What makes you overspend?
Published 18 August 2014 by Hayley Cox
Do you regularly act on impulse and spend more than you’d intended at the shops? This overspending could soon mount up – without you even realising.
Is your weakness at the shops picking up a new belt or handbag every time you buy a new outfit – even though you hadn’t planned to? Or perhaps it’s snapping up a meal deal when you visit a fast food restaurant – despite knowing you could live without the extra piece of chicken or that large order of fries?
In fact, the main place where Brits overspend is the supermarket, corner shop, market or anywhere else where they sell groceries, according to a new survey* conducted for us. Doing the food shop is when half of consumers admit they are likely to splash more cash than they intended.
After groceries, clothing is the purchase people are most likely to overspend on, with a third of respondents admitting they end up spending more than they’d planned on additions to their wardrobe. This is followed by restaurant orders, technology and fast food meals – all areas where consumers claim that their final bill ended up being more than they’d intended.
And overspending isn’t something shoppers do once in a blue moon either. When asked for the last time they splashed more cash than they’d planned, more than one in 10 respondents said they had that day. A further quarter of those polled said they’d overspent on something that week, while another quarter had done so that month.
Acting on impulse
So why do people overspend? Well, it turns out many of them are simply acting on impulse. Two-fifths of respondents said impulse is the reason they overspend – marginally more than the number of people who spent more because they spotted a good deal. And one in 20 claimed they had felt pressured to spend more than they’d planned.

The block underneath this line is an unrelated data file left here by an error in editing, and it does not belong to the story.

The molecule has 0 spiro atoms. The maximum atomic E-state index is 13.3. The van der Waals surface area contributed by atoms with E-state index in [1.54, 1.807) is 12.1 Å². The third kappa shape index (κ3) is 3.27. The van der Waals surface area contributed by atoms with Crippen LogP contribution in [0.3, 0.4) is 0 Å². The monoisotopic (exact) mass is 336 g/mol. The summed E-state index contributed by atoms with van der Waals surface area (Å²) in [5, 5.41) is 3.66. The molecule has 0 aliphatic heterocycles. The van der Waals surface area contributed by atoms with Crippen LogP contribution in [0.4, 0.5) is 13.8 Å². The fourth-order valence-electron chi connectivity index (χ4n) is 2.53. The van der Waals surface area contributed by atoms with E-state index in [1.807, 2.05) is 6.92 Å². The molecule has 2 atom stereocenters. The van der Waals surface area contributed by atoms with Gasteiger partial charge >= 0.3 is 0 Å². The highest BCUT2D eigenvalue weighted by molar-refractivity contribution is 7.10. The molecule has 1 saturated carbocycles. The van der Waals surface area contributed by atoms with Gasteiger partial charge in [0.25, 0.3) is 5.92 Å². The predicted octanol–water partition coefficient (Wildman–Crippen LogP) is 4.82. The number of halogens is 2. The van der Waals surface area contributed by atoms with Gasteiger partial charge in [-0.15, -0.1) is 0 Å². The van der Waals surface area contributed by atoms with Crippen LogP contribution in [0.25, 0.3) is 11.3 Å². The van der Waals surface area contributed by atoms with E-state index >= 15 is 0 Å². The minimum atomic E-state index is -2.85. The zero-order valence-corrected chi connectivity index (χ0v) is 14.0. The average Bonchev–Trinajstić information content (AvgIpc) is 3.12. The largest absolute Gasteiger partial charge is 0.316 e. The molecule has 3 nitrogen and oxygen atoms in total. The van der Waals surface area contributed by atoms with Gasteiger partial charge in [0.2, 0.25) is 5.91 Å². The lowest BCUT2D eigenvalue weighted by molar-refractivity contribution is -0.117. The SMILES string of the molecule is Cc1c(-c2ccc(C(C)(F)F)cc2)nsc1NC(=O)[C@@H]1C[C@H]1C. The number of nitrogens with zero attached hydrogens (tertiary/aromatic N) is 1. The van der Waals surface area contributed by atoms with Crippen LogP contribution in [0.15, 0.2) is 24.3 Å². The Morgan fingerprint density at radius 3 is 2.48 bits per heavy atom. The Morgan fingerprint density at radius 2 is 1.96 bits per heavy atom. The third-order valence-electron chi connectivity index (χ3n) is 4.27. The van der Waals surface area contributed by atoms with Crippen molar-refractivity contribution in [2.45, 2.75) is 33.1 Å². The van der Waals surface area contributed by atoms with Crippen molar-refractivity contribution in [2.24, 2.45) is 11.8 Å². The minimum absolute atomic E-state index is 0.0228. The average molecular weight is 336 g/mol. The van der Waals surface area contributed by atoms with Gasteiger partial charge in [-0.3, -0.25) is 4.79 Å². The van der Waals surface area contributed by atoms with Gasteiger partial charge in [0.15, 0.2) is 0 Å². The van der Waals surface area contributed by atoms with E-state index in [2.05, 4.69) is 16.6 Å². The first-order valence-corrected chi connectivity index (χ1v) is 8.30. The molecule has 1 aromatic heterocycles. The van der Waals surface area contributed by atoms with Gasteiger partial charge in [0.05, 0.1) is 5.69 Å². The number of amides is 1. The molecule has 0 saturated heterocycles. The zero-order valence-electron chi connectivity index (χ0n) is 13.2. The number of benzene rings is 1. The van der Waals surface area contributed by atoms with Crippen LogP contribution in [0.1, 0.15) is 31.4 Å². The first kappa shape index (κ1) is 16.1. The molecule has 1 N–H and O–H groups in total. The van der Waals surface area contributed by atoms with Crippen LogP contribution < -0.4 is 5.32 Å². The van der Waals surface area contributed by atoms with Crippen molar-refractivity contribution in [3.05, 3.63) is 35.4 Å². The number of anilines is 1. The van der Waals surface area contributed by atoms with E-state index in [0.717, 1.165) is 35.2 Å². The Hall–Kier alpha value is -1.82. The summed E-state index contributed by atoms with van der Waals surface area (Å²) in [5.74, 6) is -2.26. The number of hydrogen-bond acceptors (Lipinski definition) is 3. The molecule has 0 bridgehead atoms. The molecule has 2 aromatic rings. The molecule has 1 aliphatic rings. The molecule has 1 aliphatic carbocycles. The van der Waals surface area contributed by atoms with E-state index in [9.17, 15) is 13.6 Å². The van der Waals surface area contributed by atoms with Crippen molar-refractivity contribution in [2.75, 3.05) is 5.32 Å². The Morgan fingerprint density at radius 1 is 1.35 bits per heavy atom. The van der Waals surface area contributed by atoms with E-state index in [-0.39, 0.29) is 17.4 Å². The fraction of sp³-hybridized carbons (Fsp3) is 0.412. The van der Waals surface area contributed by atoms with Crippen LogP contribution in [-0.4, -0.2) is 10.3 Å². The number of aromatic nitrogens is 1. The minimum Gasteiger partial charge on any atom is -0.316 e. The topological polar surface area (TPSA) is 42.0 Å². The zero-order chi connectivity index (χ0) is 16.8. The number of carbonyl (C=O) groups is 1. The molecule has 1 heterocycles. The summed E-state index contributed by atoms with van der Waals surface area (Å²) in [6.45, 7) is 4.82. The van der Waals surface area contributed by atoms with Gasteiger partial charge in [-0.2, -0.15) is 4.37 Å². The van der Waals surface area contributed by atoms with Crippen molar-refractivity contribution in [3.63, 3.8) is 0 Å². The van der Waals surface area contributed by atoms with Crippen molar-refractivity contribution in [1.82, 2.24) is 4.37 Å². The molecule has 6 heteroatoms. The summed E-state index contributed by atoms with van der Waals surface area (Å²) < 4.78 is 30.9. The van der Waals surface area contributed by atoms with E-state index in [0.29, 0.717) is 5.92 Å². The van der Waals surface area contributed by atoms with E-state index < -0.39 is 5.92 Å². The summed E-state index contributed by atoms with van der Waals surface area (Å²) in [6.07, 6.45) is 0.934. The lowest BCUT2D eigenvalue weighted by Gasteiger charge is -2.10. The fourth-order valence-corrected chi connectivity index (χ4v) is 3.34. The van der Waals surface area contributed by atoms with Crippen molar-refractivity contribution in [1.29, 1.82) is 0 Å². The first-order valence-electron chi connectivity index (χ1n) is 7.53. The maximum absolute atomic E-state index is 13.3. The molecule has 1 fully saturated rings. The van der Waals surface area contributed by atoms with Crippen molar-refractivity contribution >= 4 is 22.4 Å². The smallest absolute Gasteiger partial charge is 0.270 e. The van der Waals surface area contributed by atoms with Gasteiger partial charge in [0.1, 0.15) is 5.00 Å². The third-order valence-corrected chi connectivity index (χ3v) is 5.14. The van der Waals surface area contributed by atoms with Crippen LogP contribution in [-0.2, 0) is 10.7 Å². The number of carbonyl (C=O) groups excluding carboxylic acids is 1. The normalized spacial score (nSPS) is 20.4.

However, this overspending can all add up. Of those who do it, one in five revealed it had pushed up the final cost of their purchase by more than 20%. Nearly one in 20, meanwhile, said they ended up spending over 50% more than they’d intended.
Personal shopper Beth Goodrham, who runs the Style Guile blog, believes the unique allure of clothes could be responsible for such overspending. “Clothes have the ability to transport us to another world – a world that perhaps seems a little more attractive than our own! The colour, print, embellishment or shape of a piece of clothing can all be very powerful and from the moment that our heart skips a beat, and we imagine feeling a million dollars wearing something, the urge to buy can be hard to resist. “To avoid this take a step back, keep in mind what it is you really need to add to your wardrobe and remember, everything that is new, one day becomes old!”
The thing is, overspending like this can quickly eat into your funds without you even realising it – particularly if you do it regularly. It might just be a couple of buy-1-get-1-free deals a month at the supermarket, but when you add that to the side dish you had with your restaurant order, or the necklace you bought at the last minute to go with a new dress, it all mounts up.
It could be that as a result of this you get to the end of the month and realise you have far less money available than you thought. To avoid an unpleasant surprise like this, make sure you always go into a shop with a clear idea of what it is you need to buy – and don’t let impulse get in the way. If you see a tempting 2-for-1 offer, ask yourself if you really need two of the item.
By sticking to a budget when you hit the shops, you may have less chance of being unpleasantly surprised when you see your account balance.
*OnePoll questioned a nationally representative sample of 2,000 adults aged 18 and over between 24Th July and 31st July 2014, of whom 620 were Scottish residents.